As sweeteners go, high fructose corn syrup is perfect — for food manufacturers. But research is showing that, eaten in large quantities, HFCS may not be so good for you.
High-fructose corn syrup (HFCS) has been used for decades as a food sweetener and preservative because it’s less expensive than sugar, is extremely sweet, and stays fresh for a long time. But recent events questioning the consumption of HFCS have thrown the spotlight of controversy on this processed food ingredient. Even First Lady Michelle Obama was reported saying she would not allow her children to eat food that contains HFCS.
Food manufacturers have reacted to the publicity. Sara Lee announced recently that it was removing high-fructose Corn Syrup from some of its popular breads. Kraft has taken similar steps with some of its products. And the Corn Refiners Association, which maintains that your body handles HFCS the same way it does table sugar or honey (and is running TV commercials with that message), is seeking U.S. Food and Drug Administration approval to change the name of high-fructose corn syrup to “corn sugar.”
HFCS: Is Moderation the Key?
“They are trying to make it as innocuous as they can,” says Jung Kim, RD, clinical dietitian specialist at the Hospital of University of Pennsylvania in Philadelphia. Kim says the core of the problem may be overindulgence. “I am not saying that fructose is great, but if it’s in moderation, that’s not a terrible thing,” she says.
However, if consumption goes beyond moderate levels, it’s a different story. Recent research shows that the damaging effects of this sweetener could be considerable, from changing appetite satisfaction to increasing the risk of kidney stones, in addition to possible weight gain and the diabetic and cardiovascular issues that being overweight or obese can cause.
HFCS: Worse Than Sugar?
Both table sugar (sucrose) and HFCS are combinations of fructose and glucose. Sugar is about 50 percent fructose, and HFCS contains 42 to 55 percent fructose. Fructose is also naturally found in fruits.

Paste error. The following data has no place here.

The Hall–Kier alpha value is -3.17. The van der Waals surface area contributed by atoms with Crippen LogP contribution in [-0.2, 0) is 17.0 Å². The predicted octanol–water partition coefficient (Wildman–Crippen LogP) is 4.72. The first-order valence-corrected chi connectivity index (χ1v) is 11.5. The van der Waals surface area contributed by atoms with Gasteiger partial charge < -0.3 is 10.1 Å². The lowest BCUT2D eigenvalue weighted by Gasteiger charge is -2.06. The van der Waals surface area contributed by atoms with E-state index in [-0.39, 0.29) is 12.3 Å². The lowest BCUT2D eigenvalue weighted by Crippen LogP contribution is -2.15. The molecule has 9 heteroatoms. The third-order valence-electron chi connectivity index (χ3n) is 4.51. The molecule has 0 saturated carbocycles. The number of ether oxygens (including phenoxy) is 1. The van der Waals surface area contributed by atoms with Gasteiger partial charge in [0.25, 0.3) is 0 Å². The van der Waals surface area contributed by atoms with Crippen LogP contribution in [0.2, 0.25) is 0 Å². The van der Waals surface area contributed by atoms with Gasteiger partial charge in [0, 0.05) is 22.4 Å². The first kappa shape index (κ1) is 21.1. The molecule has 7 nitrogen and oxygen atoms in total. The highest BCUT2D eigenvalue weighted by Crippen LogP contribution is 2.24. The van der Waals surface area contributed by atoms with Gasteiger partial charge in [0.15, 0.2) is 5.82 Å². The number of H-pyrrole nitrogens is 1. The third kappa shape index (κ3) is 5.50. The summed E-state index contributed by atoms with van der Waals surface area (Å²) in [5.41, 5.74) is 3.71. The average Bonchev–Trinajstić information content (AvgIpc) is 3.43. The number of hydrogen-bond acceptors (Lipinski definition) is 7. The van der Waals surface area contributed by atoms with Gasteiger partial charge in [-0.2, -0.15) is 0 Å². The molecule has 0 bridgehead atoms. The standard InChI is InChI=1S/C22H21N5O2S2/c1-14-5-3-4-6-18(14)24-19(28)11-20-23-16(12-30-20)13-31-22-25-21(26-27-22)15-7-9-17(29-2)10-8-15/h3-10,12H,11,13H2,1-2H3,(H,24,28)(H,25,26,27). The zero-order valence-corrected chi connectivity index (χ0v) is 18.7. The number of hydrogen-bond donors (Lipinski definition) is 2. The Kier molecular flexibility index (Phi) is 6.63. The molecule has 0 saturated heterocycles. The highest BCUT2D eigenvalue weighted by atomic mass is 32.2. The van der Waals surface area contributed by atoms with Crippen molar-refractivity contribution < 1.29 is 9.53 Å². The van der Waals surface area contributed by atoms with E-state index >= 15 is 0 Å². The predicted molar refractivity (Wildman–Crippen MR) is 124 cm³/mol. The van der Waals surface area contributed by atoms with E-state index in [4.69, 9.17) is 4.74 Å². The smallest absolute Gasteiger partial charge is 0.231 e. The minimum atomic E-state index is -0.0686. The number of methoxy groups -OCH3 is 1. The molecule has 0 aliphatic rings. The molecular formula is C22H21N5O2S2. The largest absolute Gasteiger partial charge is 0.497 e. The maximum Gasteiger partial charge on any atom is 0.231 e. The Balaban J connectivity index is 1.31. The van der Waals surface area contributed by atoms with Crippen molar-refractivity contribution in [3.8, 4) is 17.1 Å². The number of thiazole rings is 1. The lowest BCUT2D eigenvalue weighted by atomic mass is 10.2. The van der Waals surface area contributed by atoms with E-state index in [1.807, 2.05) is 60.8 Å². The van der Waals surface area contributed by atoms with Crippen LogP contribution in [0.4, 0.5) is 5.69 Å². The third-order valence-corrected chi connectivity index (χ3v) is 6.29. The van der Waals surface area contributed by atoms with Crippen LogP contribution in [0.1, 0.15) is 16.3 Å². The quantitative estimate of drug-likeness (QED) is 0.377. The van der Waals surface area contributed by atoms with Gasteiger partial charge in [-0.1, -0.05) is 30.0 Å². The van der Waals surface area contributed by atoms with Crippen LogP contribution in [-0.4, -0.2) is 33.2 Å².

Until recently, says Kim, there was no definitive evidence proving that HFCS is less healthy than sugar. But new findings suggest that it is. Researchers at Princeton University showed rats that drank water with high-fructose corn syrup gained more weight than rats that drank water with sugar, although this research has yet to be replicated in humans.
Other studies have shown that, besides causing weight gain, HFCS raises the risks of high blood pressure and vascular disease. It also can seriously affect the liver, at first causing a disorder called non-alcoholic steatotic hepatitis, in which fat appears in the liver. And this disease can lead to metabolic syndrome, an umbrella term for some very serious symptoms, including high blood pressure, excessive fat around the middle, and excessive fats in the blood.
Other research focusing on fructose has found these concerns:
- Belly fat. Researchers noticed that people gained belly fat, or weight in their midsection, when they ate fructose, but not glucose, over a 10-week period. They concluded the two sugars have a different effect on the way the body distributes fat.
- Insulin effect. Fructose is not an effective insulin stimulator, as compared to glucose (insulin is needed to convert sugar into energy).
- Effect on appetite. Scientists have observed that fructose seems to affect appetite differently than sugar — a meal with a high level of HFCS doesn’t leave you feeling as satisfied, which can lead to overeating.
When we start fiddling with foods and change their shelf stability or texture, [we] are changing the chemical process. This can lead to changing different chemical processes in the body in terms of nutrient absorption www.mygenewize.com/lifestyles.
As the debate over HFCS continues, it’s smart to be more aware of food labeling, especially when reaching for processed foods and sweets. Food manufacturers add the sweetener to sodas, fruit juices, bread, and even deli meats.